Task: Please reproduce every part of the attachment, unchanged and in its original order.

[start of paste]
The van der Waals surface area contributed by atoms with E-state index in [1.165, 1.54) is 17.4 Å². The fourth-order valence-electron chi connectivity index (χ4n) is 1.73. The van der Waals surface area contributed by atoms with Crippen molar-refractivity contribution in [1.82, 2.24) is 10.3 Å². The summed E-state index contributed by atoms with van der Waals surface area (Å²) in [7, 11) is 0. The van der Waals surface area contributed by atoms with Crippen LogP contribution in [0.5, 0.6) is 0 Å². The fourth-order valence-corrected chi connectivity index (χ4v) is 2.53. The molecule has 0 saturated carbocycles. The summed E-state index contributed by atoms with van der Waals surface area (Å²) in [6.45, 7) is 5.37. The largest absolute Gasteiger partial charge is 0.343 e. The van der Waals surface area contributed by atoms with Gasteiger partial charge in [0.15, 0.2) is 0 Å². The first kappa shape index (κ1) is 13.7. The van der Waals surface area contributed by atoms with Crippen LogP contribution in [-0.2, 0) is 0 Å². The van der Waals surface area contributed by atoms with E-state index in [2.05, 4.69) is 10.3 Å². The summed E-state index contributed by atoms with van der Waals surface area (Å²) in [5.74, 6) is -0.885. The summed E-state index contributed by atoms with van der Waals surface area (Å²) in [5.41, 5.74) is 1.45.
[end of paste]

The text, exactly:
The van der Waals surface area contributed by atoms with E-state index in [1.165, 1.54) is 17.4 Å². The fourth-order valence-electron chi connectivity index (χ4n) is 1.73. The van der Waals surface area contributed by atoms with Crippen molar-refractivity contribution in [1.82, 2.24) is 10.3 Å². The summed E-state index contributed by atoms with van der Waals surface area (Å²) in [7, 11) is 0. The van der Waals surface area contributed by atoms with Crippen LogP contribution in [0.5, 0.6) is 0 Å². The fourth-order valence-corrected chi connectivity index (χ4v) is 2.53. The molecule has 0 saturated carbocycles. The summed E-state index contributed by atoms with van der Waals surface area (Å²) in [6.45, 7) is 5.37. The largest absolute Gasteiger partial charge is 0.343 e. The van der Waals surface area contributed by atoms with Gasteiger partial charge in [0.15, 0.2) is 0 Å². The first kappa shape index (κ1) is 13.7. The van der Waals surface area contributed by atoms with Crippen LogP contribution in [-0.2, 0) is 0 Å². The van der Waals surface area contributed by atoms with E-state index in [2.05, 4.69) is 10.3 Å². The summed E-state index contributed by atoms with van der Waals surface area (Å²) in [5.74, 6) is -0.885. The summed E-state index contributed by atoms with van der Waals surface area (Å²) in [5.41, 5.74) is 1.45.